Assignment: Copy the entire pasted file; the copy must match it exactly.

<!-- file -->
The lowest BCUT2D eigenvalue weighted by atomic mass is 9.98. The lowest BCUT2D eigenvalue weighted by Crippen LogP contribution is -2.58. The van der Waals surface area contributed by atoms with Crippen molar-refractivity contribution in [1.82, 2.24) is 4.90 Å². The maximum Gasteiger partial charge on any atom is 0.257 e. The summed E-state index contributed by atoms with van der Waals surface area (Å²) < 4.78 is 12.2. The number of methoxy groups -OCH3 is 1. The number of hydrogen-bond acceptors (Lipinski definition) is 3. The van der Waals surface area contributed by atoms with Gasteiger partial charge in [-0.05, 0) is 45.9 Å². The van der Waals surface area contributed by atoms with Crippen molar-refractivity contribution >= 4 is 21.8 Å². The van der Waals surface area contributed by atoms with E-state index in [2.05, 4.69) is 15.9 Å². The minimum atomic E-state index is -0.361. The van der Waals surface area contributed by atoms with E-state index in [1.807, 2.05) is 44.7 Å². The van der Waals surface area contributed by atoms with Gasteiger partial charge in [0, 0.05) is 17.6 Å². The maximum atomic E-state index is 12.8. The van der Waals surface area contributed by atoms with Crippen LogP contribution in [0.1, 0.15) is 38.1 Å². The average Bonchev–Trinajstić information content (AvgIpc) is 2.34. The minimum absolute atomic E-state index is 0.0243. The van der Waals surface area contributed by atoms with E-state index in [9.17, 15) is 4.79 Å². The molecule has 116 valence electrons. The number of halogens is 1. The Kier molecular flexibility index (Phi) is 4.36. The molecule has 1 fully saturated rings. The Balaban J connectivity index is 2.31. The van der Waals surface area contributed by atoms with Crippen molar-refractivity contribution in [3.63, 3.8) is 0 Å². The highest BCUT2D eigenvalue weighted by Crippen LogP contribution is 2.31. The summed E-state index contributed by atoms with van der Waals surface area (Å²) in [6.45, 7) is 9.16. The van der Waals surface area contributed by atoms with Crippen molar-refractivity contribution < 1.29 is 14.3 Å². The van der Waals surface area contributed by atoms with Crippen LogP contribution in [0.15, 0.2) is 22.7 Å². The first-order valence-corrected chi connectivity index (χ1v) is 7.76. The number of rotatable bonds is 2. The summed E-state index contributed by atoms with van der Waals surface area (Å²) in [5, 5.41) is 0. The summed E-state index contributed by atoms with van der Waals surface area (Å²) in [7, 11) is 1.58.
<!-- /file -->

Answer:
The lowest BCUT2D eigenvalue weighted by atomic mass is 9.98. The lowest BCUT2D eigenvalue weighted by Crippen LogP contribution is -2.58. The van der Waals surface area contributed by atoms with Crippen molar-refractivity contribution in [1.82, 2.24) is 4.90 Å². The maximum Gasteiger partial charge on any atom is 0.257 e. The summed E-state index contributed by atoms with van der Waals surface area (Å²) < 4.78 is 12.2. The number of methoxy groups -OCH3 is 1. The number of hydrogen-bond acceptors (Lipinski definition) is 3. The van der Waals surface area contributed by atoms with Gasteiger partial charge in [-0.05, 0) is 45.9 Å². The van der Waals surface area contributed by atoms with Crippen molar-refractivity contribution >= 4 is 21.8 Å². The van der Waals surface area contributed by atoms with E-state index in [2.05, 4.69) is 15.9 Å². The minimum atomic E-state index is -0.361. The van der Waals surface area contributed by atoms with E-state index in [1.807, 2.05) is 44.7 Å². The van der Waals surface area contributed by atoms with Gasteiger partial charge in [0, 0.05) is 17.6 Å². The maximum atomic E-state index is 12.8. The van der Waals surface area contributed by atoms with Crippen LogP contribution in [0.1, 0.15) is 38.1 Å². The average Bonchev–Trinajstić information content (AvgIpc) is 2.34. The minimum absolute atomic E-state index is 0.0243. The van der Waals surface area contributed by atoms with E-state index in [9.17, 15) is 4.79 Å². The molecule has 116 valence electrons. The number of halogens is 1. The Kier molecular flexibility index (Phi) is 4.36. The molecule has 1 fully saturated rings. The Balaban J connectivity index is 2.31. The van der Waals surface area contributed by atoms with Crippen molar-refractivity contribution in [3.63, 3.8) is 0 Å². The highest BCUT2D eigenvalue weighted by Crippen LogP contribution is 2.31. The summed E-state index contributed by atoms with van der Waals surface area (Å²) in [6.45, 7) is 9.16. The van der Waals surface area contributed by atoms with Crippen molar-refractivity contribution < 1.29 is 14.3 Å². The van der Waals surface area contributed by atoms with Crippen LogP contribution in [0.15, 0.2) is 22.7 Å². The first-order valence-corrected chi connectivity index (χ1v) is 7.76. The number of rotatable bonds is 2. The summed E-state index contributed by atoms with van der Waals surface area (Å²) in [5, 5.41) is 0. The summed E-state index contributed by atoms with van der Waals surface area (Å²) in [7, 11) is 1.58.